So today, whether it is litigation, corporate law firms or going abroad or joining academics, the scope which you have in the legal profession today is something that we did not have at that time.

And therefore, I would definitely advise the bright boys and girls that after 10+2, that they must opt for law. It is a very good career option according to me.

Bar & Bench: This might be a difficult question to answer objectively, but do you think that there is something which sets apart NLU Jodhpur from the other law schools?

NN Mathur: Look, one specific thing is that as far as NLU Jodhpur is concerned, there is a conscious decision by the university and the management to maintain the autonomy. I would say so because autonomy has a direct connection with the quality of legal education. Therefore, we do receive financial grants from the State government but that is only in respect of the infrastructure.

“Autonomy” means you must have an independence as to who are the students, who are the faculty people, what is the curriculum. In all these areas we have independence.

Now as far as admission is concerned, we get the best students through CLAT. But again on certain areas we do not compromise. I don’t want to take names but we don’t come under the pressure of the government or anybody [for admission]. And we can do this for the reason that we are not asking any money from them as far as the recurring expenses are concerned. We maintain ourselves.

We have autonomy and therefore we have the best of best. So we have the best faculty. If you look through the faculty profile, [you will see that] I have a mix of faculty. There are those who have qualifications from within the country and those who have had the exposure of studying their LLM’s and PhD’s outside the country.

Bar & Bench: Do you find it difficult to attract quality faculty? Do you think that teaching continues to be an unattrative option for law graduates today?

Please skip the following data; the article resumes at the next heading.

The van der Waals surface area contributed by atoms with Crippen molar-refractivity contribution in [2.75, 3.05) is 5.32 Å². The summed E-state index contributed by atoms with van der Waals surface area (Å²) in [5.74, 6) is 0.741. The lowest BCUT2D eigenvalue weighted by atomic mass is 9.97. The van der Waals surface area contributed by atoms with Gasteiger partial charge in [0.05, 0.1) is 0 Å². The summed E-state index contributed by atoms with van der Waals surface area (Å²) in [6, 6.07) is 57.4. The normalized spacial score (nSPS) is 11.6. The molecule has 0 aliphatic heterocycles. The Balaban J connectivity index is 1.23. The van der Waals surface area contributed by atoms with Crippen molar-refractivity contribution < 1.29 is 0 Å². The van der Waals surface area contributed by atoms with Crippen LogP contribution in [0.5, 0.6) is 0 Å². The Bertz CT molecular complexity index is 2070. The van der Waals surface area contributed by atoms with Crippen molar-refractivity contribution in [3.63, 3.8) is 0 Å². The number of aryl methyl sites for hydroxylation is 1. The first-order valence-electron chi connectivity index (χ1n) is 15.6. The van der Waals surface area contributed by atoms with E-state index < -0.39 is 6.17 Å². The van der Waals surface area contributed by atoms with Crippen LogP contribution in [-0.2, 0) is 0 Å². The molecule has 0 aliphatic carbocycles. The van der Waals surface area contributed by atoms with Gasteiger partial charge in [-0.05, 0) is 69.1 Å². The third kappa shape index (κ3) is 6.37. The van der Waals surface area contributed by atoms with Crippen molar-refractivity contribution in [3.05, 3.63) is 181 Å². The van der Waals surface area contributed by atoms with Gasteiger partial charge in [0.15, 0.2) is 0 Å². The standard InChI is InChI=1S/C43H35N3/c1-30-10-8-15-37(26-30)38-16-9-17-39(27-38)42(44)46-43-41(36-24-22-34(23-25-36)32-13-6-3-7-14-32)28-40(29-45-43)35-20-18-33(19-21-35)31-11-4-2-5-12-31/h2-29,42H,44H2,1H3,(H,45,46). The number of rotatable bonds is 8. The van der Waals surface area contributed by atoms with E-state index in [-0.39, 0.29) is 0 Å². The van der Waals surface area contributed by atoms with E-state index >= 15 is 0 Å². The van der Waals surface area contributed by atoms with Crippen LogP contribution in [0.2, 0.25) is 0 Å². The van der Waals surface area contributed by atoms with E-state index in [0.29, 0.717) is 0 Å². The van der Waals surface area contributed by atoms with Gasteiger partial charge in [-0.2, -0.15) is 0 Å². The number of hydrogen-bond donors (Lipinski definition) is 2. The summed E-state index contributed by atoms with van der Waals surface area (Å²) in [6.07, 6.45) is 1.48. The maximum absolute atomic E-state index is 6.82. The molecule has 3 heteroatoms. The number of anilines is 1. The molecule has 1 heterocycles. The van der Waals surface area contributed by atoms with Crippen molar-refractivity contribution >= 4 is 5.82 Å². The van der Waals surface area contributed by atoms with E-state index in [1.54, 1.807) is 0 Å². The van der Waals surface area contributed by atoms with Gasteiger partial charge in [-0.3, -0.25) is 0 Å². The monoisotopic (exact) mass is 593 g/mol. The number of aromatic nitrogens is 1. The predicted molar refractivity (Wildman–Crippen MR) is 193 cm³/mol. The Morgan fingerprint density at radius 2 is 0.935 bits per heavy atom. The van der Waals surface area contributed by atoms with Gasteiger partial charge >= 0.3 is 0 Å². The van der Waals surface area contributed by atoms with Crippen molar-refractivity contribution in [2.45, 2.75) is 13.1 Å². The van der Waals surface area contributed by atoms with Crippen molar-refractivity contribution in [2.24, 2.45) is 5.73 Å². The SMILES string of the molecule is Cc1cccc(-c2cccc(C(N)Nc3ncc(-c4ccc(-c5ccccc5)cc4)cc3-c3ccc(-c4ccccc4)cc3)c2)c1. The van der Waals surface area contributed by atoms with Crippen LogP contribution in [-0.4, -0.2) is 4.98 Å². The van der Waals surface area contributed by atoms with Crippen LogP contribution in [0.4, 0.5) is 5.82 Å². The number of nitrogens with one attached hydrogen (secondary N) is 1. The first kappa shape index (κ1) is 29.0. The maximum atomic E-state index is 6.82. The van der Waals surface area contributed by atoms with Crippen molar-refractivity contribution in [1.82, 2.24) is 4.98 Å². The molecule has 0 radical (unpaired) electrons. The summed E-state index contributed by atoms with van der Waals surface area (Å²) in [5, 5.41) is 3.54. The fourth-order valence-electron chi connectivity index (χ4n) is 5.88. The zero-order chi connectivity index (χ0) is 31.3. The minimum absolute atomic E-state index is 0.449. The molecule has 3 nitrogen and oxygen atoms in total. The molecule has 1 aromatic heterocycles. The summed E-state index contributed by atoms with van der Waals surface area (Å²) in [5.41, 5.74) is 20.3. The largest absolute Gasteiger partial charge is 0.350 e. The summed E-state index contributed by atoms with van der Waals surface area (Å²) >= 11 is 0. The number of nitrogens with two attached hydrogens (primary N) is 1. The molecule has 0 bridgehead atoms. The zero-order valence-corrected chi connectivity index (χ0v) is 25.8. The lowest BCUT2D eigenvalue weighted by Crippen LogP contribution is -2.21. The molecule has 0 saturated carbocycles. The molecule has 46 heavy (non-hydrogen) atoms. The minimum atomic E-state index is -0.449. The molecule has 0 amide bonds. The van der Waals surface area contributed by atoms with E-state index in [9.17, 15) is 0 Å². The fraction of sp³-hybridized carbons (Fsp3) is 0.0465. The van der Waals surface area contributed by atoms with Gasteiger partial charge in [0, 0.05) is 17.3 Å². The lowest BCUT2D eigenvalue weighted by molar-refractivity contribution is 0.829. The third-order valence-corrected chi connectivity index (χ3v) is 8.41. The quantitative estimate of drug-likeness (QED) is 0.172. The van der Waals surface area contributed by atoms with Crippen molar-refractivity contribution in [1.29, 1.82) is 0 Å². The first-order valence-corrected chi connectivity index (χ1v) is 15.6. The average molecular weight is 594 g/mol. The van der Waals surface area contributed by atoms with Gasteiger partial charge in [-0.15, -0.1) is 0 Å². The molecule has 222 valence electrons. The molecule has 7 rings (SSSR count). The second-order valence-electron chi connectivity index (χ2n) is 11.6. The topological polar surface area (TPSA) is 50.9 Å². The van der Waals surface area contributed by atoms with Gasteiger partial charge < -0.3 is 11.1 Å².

NN Mathur: No. This notion [that teaching is an unattractive option] has become outdated now. That was my feeling two years back. But now I see that many young people are prepared to opt for teaching, if you are really prepared to take good care of them.

I have cases where I have offered the position of associate professor or professor to people who have barely 4-5 years experience. If they have done a good job, they have publications in peer journals, have done good reasearch and have the exposure then I will not hesitate [to hire them]. And this is where the autonomy becomes crucial. We have such brilliant people becuase I am able to provide them with all sorts of facilities.

In my letter to them I say “Come here. The rest I will take care”. I am providing them free furnished houses, research facilities, good students. Many of the faculty who have come from abroad say that they would not find such good students elsewhere.

The biggest thing that they want is academic freedom, which I am providing.

Bar & Bench: There are no student elections in NLU Jodhpur, there is no elected student body. Was that a conscious decision on the university’s part?

NN Mathur: No, it is not as if this was a conscious decision. In fact, there has never been such a demand. In fact, I can tell you that as a judge, I decided a case wherein I held that an election in a university is a must because that is the laboratary for democracy. But here I feel that there is no such requirement because there is so much freedom. Any student can walk in, come to the VC….things are so simple and plain.

And when I said it is a laboratary for democacy, it is for a different reason. I wanted to make a difference between political thought and politics. I feel that at a graduation level, the student must discuss the political thoughts. The politicians must not enter into it.